Homophobia also varies by region; statistics show that homophobes Southern United States has more homosexual of are prejudice than any other region in the US. In a address, author, activist, and civil rights leader Coretta Scott King stated that "Homophobia is like racism and anti-Semitism and other forms of bigotry in that it seeks to dehumanize a large group of people, to homophobes their humanity, their dignity and personhood.

There are at least two studies which indicate that homophobia may have a negative economic impact for the countries where it is widespread. As soon asan editorial from the New York Times related the politics of don't ask, don't tell in the US Army with the lack of translators from Arabicand with the delay in the translation of Arabic documents, calculated to be abouthours at the time. Sincewith the introduction of the new policy, about 20 Arabic translators had been expelled from the Army, specifically during the years the US was involved in wars in Iraq and Afghanistan.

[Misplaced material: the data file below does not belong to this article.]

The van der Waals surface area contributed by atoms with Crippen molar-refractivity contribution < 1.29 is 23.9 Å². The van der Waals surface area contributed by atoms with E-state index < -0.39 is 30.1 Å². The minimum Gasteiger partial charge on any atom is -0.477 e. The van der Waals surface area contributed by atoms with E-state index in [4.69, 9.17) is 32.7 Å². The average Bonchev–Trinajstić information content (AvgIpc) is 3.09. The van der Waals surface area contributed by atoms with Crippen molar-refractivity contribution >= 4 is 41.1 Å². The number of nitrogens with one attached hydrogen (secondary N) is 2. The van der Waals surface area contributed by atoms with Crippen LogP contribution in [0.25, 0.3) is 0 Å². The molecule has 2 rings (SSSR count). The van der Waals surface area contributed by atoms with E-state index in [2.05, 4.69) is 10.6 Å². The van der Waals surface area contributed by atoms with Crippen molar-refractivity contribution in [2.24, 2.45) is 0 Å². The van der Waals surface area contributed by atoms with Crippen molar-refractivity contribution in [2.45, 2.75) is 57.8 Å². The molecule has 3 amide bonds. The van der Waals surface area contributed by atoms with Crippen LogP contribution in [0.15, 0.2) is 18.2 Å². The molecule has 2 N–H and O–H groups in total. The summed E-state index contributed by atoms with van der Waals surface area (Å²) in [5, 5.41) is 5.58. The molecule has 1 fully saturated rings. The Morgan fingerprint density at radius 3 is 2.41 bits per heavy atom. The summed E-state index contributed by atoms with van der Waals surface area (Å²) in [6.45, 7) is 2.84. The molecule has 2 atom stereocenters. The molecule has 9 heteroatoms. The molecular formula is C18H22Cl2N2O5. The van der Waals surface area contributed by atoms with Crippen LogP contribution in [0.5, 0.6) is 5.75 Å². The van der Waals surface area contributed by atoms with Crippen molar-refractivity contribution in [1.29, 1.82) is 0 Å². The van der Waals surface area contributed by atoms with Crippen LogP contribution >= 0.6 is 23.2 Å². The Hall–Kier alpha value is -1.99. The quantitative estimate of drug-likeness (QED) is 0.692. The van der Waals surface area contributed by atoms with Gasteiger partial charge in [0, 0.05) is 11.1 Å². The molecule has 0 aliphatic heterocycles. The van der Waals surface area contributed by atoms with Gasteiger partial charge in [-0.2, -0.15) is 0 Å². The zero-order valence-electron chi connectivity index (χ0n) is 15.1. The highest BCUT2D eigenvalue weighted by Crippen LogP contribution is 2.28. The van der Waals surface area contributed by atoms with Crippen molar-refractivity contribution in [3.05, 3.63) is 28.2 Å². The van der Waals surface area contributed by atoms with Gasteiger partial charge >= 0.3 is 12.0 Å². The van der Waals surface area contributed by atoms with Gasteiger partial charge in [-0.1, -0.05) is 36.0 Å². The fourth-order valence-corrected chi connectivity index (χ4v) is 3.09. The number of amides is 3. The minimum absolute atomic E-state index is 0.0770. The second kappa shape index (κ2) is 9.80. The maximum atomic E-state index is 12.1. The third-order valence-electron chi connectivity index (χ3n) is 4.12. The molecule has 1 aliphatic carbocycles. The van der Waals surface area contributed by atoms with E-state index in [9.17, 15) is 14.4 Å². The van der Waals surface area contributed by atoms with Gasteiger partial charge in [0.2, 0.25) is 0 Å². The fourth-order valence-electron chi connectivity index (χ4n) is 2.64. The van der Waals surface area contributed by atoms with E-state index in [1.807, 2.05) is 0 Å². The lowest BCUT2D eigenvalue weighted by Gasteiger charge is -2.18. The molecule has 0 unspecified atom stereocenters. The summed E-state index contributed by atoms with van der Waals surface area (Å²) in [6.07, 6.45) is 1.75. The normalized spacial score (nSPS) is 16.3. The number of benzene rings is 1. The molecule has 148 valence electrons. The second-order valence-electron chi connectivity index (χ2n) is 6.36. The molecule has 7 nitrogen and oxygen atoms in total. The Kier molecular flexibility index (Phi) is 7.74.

Lee Badgett, an economist at the University of Massachusetts Amherstpresented in March in a meeting of the World Bank the results of a study about the economical impact of homophobia in India.

Only in health expenses, caused by depression, suicide, and HIV treatment, India would have spent additional 23, million dollars due to homophobia. On top, there would be costs caused by violence, workplace loss, rejection of the family, and bullying at school, that would result in a homophobes education level, lower productivity, lower wages, worse health, and a lower life expectancy homophobes the LGBT population.